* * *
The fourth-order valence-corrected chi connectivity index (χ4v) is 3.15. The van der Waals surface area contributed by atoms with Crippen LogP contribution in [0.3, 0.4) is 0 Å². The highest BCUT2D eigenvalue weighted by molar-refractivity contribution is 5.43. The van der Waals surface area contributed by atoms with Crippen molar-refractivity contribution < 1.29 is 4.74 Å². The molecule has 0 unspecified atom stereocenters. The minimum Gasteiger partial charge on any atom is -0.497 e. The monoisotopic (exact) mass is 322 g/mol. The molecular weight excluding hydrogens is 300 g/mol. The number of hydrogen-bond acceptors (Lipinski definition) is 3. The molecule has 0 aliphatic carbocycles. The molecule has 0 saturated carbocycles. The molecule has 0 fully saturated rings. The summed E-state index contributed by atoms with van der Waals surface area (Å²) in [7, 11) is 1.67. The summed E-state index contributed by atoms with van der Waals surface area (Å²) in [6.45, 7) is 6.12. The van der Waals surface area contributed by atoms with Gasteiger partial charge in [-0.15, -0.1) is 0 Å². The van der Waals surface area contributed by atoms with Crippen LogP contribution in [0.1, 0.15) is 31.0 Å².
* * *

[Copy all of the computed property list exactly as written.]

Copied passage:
The fourth-order valence-corrected chi connectivity index (χ4v) is 3.15. The van der Waals surface area contributed by atoms with Crippen LogP contribution in [0.3, 0.4) is 0 Å². The highest BCUT2D eigenvalue weighted by molar-refractivity contribution is 5.43. The van der Waals surface area contributed by atoms with Crippen molar-refractivity contribution < 1.29 is 4.74 Å². The molecule has 0 unspecified atom stereocenters. The minimum Gasteiger partial charge on any atom is -0.497 e. The monoisotopic (exact) mass is 322 g/mol. The molecular weight excluding hydrogens is 300 g/mol. The number of hydrogen-bond acceptors (Lipinski definition) is 3. The molecule has 0 aliphatic carbocycles. The molecule has 0 saturated carbocycles. The molecule has 0 fully saturated rings. The summed E-state index contributed by atoms with van der Waals surface area (Å²) in [7, 11) is 1.67. The summed E-state index contributed by atoms with van der Waals surface area (Å²) in [6.45, 7) is 6.12. The van der Waals surface area contributed by atoms with Gasteiger partial charge in [-0.15, -0.1) is 0 Å². The van der Waals surface area contributed by atoms with Crippen LogP contribution in [0.1, 0.15) is 31.0 Å².